The journey is made, but to Marner’s disappointment, the whole town has changed, leaving Raveloe as the only home he will know.
This story concludes with Eppie’s marriage to Aaron Winthrop, the son of Dolly Winthrop, and their living together with Marner in the Stone Pits.
Here are some themes that can be found in
Man vs. Community/Society
The story of
can be seen as the interactions between Marner and his beloved town of Lantern Yard compared to his excluded living in Raveloe.
Marner must endure the changes of being accepted by his community and an active member of the society to being an outcast in both the community and society.
Character Determines Destiny
Another theme prevalent in
is that what a person does determines what they will become or what their outcome will be.
This is shown in the event of Godfrey refusing Eppie, marrying Nancy, and ending up childless.
This is also shown in Marner doing the right thing by taking Eppie and ending up one of the most respected citizens of Raveloe.
is the main character of the novel. He is an older man who left his lovely home of Lantern Yard because his friend framed him for stealing money from a wealthy man. Marner was forced to move to the small town of Raveloe where he received curious stares from the townspeople while he works as a weaver, toiling over his loom the entire day. Marner has a peculiar physical appearance of brown eyes that seem to stare off into the distance because he has a visual problem and slumped, hunched shoulders. Through his labors, Marner accumulated a great deal of money which he takes out and counts every night, becoming more and more focused and dependant on it.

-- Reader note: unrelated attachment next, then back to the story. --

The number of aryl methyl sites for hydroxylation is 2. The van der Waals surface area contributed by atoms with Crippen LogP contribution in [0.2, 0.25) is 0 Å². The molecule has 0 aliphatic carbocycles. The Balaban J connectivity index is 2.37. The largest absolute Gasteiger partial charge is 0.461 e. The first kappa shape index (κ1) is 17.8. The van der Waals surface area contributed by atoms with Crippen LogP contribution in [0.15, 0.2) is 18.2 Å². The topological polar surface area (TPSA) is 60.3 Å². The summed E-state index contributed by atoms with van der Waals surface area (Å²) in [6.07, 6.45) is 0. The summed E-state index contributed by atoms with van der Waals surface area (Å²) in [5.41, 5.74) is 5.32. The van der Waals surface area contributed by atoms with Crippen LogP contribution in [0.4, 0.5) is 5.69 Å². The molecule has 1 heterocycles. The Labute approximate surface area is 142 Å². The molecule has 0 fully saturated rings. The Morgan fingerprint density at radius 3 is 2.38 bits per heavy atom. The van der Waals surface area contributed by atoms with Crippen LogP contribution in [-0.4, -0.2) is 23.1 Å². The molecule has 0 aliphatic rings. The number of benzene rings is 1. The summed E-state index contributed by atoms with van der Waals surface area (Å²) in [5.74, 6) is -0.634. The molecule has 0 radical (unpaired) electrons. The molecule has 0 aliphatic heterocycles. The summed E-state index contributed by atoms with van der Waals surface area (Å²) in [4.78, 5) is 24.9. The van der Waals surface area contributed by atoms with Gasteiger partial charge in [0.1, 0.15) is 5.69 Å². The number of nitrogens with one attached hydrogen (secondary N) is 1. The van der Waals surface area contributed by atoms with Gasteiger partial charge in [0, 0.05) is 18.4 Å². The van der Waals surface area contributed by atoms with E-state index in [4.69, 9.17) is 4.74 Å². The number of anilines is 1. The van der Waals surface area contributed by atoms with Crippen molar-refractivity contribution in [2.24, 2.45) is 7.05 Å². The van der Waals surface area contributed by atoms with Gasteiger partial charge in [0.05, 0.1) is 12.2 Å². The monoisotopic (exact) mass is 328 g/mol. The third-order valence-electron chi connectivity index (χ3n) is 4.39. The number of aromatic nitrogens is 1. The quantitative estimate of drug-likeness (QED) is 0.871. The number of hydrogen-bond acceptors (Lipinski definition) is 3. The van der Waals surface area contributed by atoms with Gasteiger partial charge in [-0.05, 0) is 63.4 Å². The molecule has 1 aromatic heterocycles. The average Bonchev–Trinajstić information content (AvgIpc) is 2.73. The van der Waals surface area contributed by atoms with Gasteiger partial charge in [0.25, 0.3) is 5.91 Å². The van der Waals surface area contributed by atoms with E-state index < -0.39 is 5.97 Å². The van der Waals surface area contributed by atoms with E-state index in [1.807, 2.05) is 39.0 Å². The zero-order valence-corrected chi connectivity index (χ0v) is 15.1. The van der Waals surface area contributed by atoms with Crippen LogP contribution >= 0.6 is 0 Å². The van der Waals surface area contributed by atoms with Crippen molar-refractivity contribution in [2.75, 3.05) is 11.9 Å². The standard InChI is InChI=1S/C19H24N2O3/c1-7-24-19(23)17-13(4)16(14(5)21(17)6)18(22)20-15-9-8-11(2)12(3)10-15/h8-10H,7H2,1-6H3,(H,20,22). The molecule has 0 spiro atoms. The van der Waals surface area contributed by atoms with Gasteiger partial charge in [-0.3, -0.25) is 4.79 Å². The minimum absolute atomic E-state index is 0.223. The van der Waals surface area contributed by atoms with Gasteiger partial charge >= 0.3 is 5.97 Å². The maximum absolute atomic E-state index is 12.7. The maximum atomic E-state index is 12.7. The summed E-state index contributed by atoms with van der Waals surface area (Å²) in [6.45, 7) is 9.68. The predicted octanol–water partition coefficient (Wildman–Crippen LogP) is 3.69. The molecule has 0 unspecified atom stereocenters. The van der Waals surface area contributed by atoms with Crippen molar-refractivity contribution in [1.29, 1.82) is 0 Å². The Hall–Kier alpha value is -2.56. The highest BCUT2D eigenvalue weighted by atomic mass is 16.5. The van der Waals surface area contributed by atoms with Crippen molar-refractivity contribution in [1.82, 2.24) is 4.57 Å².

When his money is tragically stolen on day, Marner emotionally falls apart. As Marner is in this state, a young girl comes to him and feelings of love and tenderness well up from inside him.
He is changed for the better by allowing Eppie, the young child, to fill his heart will love and happiness instead of greed and money.
is the oldest son of a wealthy Squire.
He is plagued with doubts and insecurities from his past.
He only looks out for himself and his best interest because he does not claim Eppie when she was abandoned, but leaves her to marry Nancy.
is the second son of a wealthy Squire
with a tricky, underhanded character.
He is the source of trouble for both Marner and Godfrey.
Dustan steals Marner’s money and tricks Godfrey into the marriage with Eppie’s mother.
His deeds catch up to him in the event of his death.
sweet, helpful town lady who offers her soothing presence to those who have troubles.
She is first visits Marner when he is mourning the loss of his gold.
Then later helps him in the care of young Eppie.
Dolly eventually earns enough of Marner’s trust to allow him to open up and talk about his old town and beliefs.
kind, gentle young girl who Marner finds and raises.
She changes his life by bringing a new joy of love.
She paves the way for Marner to open up to his community and be accepted once again in a town.
is a proper lady of the time, full of youth, beauty and kindness. She is attracted to Godfrey but tires to ignore him because he as mood swings. She is eventually won over and marries him. However, to his dismay, she strongly believes in the fates, so when her baby dies she refuses to have any children on the idea that fate has said she is not meant for children.
There are a few symbols that can be found in reading
. Below are a few symbols and their meanings.
a weaver's loom